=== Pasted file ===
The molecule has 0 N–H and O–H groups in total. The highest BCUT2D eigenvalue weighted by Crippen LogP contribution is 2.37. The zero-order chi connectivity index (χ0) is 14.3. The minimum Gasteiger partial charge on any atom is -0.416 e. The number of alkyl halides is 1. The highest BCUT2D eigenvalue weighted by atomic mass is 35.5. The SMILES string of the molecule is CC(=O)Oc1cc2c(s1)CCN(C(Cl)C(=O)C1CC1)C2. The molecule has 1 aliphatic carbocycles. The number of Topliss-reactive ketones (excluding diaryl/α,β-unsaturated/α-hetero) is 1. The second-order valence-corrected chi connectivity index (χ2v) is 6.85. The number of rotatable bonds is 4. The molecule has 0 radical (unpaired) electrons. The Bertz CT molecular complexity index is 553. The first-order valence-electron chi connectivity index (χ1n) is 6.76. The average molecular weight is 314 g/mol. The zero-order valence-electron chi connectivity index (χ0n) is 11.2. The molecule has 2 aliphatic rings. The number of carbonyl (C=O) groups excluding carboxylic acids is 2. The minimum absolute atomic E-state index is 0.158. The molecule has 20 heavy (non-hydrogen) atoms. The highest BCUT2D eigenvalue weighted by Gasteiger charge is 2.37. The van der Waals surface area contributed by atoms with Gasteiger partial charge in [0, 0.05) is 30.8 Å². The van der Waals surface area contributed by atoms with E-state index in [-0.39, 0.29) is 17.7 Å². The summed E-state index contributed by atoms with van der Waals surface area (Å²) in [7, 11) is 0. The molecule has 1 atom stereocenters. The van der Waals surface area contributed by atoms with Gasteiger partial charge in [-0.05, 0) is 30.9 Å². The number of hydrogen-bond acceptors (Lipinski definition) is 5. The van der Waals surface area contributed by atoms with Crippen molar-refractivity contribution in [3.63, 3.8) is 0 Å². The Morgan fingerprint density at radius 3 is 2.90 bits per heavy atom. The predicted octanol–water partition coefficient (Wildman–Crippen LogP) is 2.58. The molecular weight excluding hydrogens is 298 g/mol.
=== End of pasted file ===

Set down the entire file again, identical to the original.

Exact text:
The molecule has 0 N–H and O–H groups in total. The highest BCUT2D eigenvalue weighted by Crippen LogP contribution is 2.37. The zero-order chi connectivity index (χ0) is 14.3. The minimum Gasteiger partial charge on any atom is -0.416 e. The number of alkyl halides is 1. The highest BCUT2D eigenvalue weighted by atomic mass is 35.5. The SMILES string of the molecule is CC(=O)Oc1cc2c(s1)CCN(C(Cl)C(=O)C1CC1)C2. The molecule has 1 aliphatic carbocycles. The number of Topliss-reactive ketones (excluding diaryl/α,β-unsaturated/α-hetero) is 1. The second-order valence-corrected chi connectivity index (χ2v) is 6.85. The number of rotatable bonds is 4. The molecule has 0 radical (unpaired) electrons. The Bertz CT molecular complexity index is 553. The first-order valence-electron chi connectivity index (χ1n) is 6.76. The average molecular weight is 314 g/mol. The zero-order valence-electron chi connectivity index (χ0n) is 11.2. The molecule has 2 aliphatic rings. The number of carbonyl (C=O) groups excluding carboxylic acids is 2. The minimum absolute atomic E-state index is 0.158. The molecule has 20 heavy (non-hydrogen) atoms. The highest BCUT2D eigenvalue weighted by Gasteiger charge is 2.37. The van der Waals surface area contributed by atoms with Gasteiger partial charge in [0, 0.05) is 30.8 Å². The van der Waals surface area contributed by atoms with E-state index in [-0.39, 0.29) is 17.7 Å². The summed E-state index contributed by atoms with van der Waals surface area (Å²) in [7, 11) is 0. The molecule has 1 atom stereocenters. The van der Waals surface area contributed by atoms with Gasteiger partial charge in [-0.05, 0) is 30.9 Å². The number of hydrogen-bond acceptors (Lipinski definition) is 5. The van der Waals surface area contributed by atoms with Crippen molar-refractivity contribution in [3.63, 3.8) is 0 Å². The Morgan fingerprint density at radius 3 is 2.90 bits per heavy atom. The predicted octanol–water partition coefficient (Wildman–Crippen LogP) is 2.58. The molecular weight excluding hydrogens is 298 g/mol.